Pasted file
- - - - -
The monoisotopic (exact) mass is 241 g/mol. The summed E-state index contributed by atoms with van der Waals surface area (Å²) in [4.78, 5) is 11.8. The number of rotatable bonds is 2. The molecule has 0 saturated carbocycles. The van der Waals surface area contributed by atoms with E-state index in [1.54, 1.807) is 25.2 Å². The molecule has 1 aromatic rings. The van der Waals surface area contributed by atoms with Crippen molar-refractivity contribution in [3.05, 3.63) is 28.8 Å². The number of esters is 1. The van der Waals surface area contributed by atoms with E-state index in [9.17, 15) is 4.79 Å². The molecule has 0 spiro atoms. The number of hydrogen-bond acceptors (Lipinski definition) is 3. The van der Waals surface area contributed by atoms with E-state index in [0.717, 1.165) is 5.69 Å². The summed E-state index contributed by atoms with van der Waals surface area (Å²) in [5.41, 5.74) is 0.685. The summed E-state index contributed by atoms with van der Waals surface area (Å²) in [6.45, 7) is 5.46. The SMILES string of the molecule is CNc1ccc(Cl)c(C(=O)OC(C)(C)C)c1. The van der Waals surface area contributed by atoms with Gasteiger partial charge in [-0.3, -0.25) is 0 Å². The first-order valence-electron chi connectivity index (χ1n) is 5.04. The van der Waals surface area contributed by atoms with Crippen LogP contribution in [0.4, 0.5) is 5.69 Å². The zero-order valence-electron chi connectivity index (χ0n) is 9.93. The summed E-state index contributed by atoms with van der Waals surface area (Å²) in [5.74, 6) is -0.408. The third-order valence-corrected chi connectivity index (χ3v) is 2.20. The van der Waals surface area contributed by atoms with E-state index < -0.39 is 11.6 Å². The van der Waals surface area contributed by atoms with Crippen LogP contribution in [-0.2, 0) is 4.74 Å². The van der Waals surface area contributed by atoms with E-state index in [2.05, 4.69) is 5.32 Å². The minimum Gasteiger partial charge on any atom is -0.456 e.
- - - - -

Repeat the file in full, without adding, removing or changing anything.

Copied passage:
The monoisotopic (exact) mass is 241 g/mol. The summed E-state index contributed by atoms with van der Waals surface area (Å²) in [4.78, 5) is 11.8. The number of rotatable bonds is 2. The molecule has 0 saturated carbocycles. The van der Waals surface area contributed by atoms with E-state index in [1.54, 1.807) is 25.2 Å². The molecule has 1 aromatic rings. The van der Waals surface area contributed by atoms with Crippen molar-refractivity contribution in [3.05, 3.63) is 28.8 Å². The number of esters is 1. The van der Waals surface area contributed by atoms with E-state index in [9.17, 15) is 4.79 Å². The molecule has 0 spiro atoms. The number of hydrogen-bond acceptors (Lipinski definition) is 3. The van der Waals surface area contributed by atoms with E-state index in [0.717, 1.165) is 5.69 Å². The summed E-state index contributed by atoms with van der Waals surface area (Å²) in [5.41, 5.74) is 0.685. The summed E-state index contributed by atoms with van der Waals surface area (Å²) in [6.45, 7) is 5.46. The SMILES string of the molecule is CNc1ccc(Cl)c(C(=O)OC(C)(C)C)c1. The van der Waals surface area contributed by atoms with Gasteiger partial charge in [-0.3, -0.25) is 0 Å². The first-order valence-electron chi connectivity index (χ1n) is 5.04. The van der Waals surface area contributed by atoms with Crippen LogP contribution in [0.4, 0.5) is 5.69 Å². The zero-order valence-electron chi connectivity index (χ0n) is 9.93. The summed E-state index contributed by atoms with van der Waals surface area (Å²) in [5.74, 6) is -0.408. The third-order valence-corrected chi connectivity index (χ3v) is 2.20. The van der Waals surface area contributed by atoms with E-state index < -0.39 is 11.6 Å². The van der Waals surface area contributed by atoms with Crippen LogP contribution in [-0.2, 0) is 4.74 Å². The van der Waals surface area contributed by atoms with E-state index in [2.05, 4.69) is 5.32 Å². The minimum Gasteiger partial charge on any atom is -0.456 e.